Blooming fish hook cactus.
Blooming fish hook cactus.

The dude continues to eat despite yesterday’s attempts to ‘help’. After much reading and consulting with various experienced persons we decided to sling the kestrel’s broken wing. First step was a sock on the head. That is instantly calming or, perhaps, so terrifying that the bird is catatonic. With a sock on the head Bad Hombre freezes and curls up his toes. If he happens to be gripping your finger at the time of cloaking you might need help removing him from your finger. I know I did. Burt had to peel BH’s mighty talons from my thumb. I was uninjured but only because his claws hadn’t pinched loose skin. I can now sympathize with how helpless a lizard or bird must feel if caught in this deadly grip. Here I was a mere 1,000 times larger and I needed help to get free.

Once calm and unattached to me we explored the bird’s wing. Sadly, we found an open wound. The wound was healing but there was a little pus. I would guess another bird of prey got a shot at this guy. I cleaned the wound and applied antibiotic ointment. Before treating him I used my iPhone to quickly see if bids were allergic to antibiotic ointment. Some antibiotics kill birds of prey. I knew this because a cow medicine is killing vultures. The internet said ointment is okay. I gooshed a bunch in the hole. Then we wrapped an X-bandage of self sticking tape around the wing and then wrapped another bandage around the wing and the bird’s body to stabilize things. One of the more alarming aspects of caring for the bird is if he freaks out and tried to fly he gets his bad wing all tangled and it is a horrifying sight. I cannot imagine it feels good. The bandages we used are the stuff that sticks to itself but not the skin or, in this case, feathers.

Withing seconds BH was tangled in the bandage around his body. Those crazy strong talons got up inside and tried to pull it off even with the hood on. I re-attached it with more determination and slightly tighter. Same problem. I gave up on it after a second fiasco of wings, bandage, and talon knot. This was looking dangerous for all of us. So we put BH back in the kennel and he slumped over in his post-human contact coma. The X-bandage was in place, the wound was treated, and he was still breathing. Burt and I left for Bridge.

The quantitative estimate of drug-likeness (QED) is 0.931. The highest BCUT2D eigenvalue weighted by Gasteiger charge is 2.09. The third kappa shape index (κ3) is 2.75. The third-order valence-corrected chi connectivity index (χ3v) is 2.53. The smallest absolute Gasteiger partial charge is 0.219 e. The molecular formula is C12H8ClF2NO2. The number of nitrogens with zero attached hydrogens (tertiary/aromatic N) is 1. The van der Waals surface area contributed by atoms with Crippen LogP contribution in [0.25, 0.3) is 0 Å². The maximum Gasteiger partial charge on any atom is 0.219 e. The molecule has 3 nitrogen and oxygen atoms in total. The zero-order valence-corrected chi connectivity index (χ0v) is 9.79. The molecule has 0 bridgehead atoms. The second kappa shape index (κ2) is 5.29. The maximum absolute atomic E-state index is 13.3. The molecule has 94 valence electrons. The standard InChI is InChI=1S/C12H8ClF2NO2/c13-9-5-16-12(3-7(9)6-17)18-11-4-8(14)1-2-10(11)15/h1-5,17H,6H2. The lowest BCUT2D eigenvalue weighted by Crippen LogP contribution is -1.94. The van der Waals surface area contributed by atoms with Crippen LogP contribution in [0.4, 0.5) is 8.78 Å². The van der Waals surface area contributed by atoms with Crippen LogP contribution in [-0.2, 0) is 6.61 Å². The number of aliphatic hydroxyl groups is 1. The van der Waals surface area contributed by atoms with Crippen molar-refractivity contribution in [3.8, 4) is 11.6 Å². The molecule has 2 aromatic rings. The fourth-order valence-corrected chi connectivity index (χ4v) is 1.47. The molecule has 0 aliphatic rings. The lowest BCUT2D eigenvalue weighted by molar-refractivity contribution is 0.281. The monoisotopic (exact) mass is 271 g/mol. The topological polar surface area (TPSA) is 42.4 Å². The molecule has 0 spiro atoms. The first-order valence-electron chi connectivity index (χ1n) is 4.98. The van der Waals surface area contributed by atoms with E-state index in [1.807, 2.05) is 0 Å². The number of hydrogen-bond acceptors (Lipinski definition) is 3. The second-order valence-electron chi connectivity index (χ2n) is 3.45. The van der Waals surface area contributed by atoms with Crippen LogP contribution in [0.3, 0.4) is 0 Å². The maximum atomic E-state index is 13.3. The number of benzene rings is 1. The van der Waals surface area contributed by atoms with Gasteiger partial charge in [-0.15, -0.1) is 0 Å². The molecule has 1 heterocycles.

Big surprise. We played horribly at Bridge. I was in a funk. The wound. The bandage failure. Long term care issues. Crazy cards. Really good players. Bleh. We came home and found BH roosting, ready for dinner, bandage off. I told him he was on his own. I was not going to try again. We fed his some grouse heart and other yummy bits and said good night. I feel my funk lifting as I share all this drama with you.

This cardon is doing something so beautiful that we humans could never intentionally replicate. Wabi sabi. Gorgeous decay.
This cardon is doing something so beautiful that we humans could never intentionally replicate. Wabi sabi. Gorgeous decay.
Check out the chamfer corner on the dry set wall.
Check out the chamfer corner on the dry set wall.
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One Bad Hombre

American Kestrel now known as Bad Hombre.
American Kestrel now known as Bad Hombre.

I started cooking this morning. I have a new recipe. It’s called Kestrel’s Favorite Soup. Canned cat food, chicken puree baby food, electrolyte drink, and sugar water are all mixed in equal parts. Heat it up until warm and take it with a dropper. Burt found this injured male Kestrel last night while we were birding. It was dragging a wing and ran itself into a dead end where Burt was able to capture him. Now we have a bird of prey living with us. He’s staying in the dog kennel. So far he hates us. He’s paralyzed with fear. The prognosis is unknown. On the plus side: he survived the night. On the negative side: he is a wild creature and all systems are pegged at red, he is injured, he is susceptible to infection. We now he would have died if left alone. Kestrels are estimated to die at a rate of 65% per year. How’s that for a short life? With us he has one last chance to heal and fly away. If he heals and can’t fly we know a guy that will care for him. Burt and I will try to get this ferocious bird and insect eating dude back on his wings. Since these birds are commonly used in falconry there is a lot of information on the internet on how to care for them. Several people have already told me how they succeeded in rehabbing other individuals. If there were a raptor center nearby I would take him there but as far as I know the closest one is in Tucson.

Night in the Desert. Common Poorwill.
Night in the Desert. Common Poorwill.
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Birdies flocking together

Cara-caras in Elias Calles
Cara-caras in Elias Calles

We drove down here with a 5 pound bag of bird food. Burt was feeling tolerant of my whims. Usually he says, “Too much. Buy it there.” I only bought it because I was afraid I would forget to buy some here. As soon as we were situated I put out some seed. It was a cheap bag of food and nobody came. I tried a couple of locations. Nothing. All the other bird features were busy but sugar water only attracts a subset of feeder birds and I wanted to see more varieties. I despaired. Maybe my food was spoiled or just not to their tastes?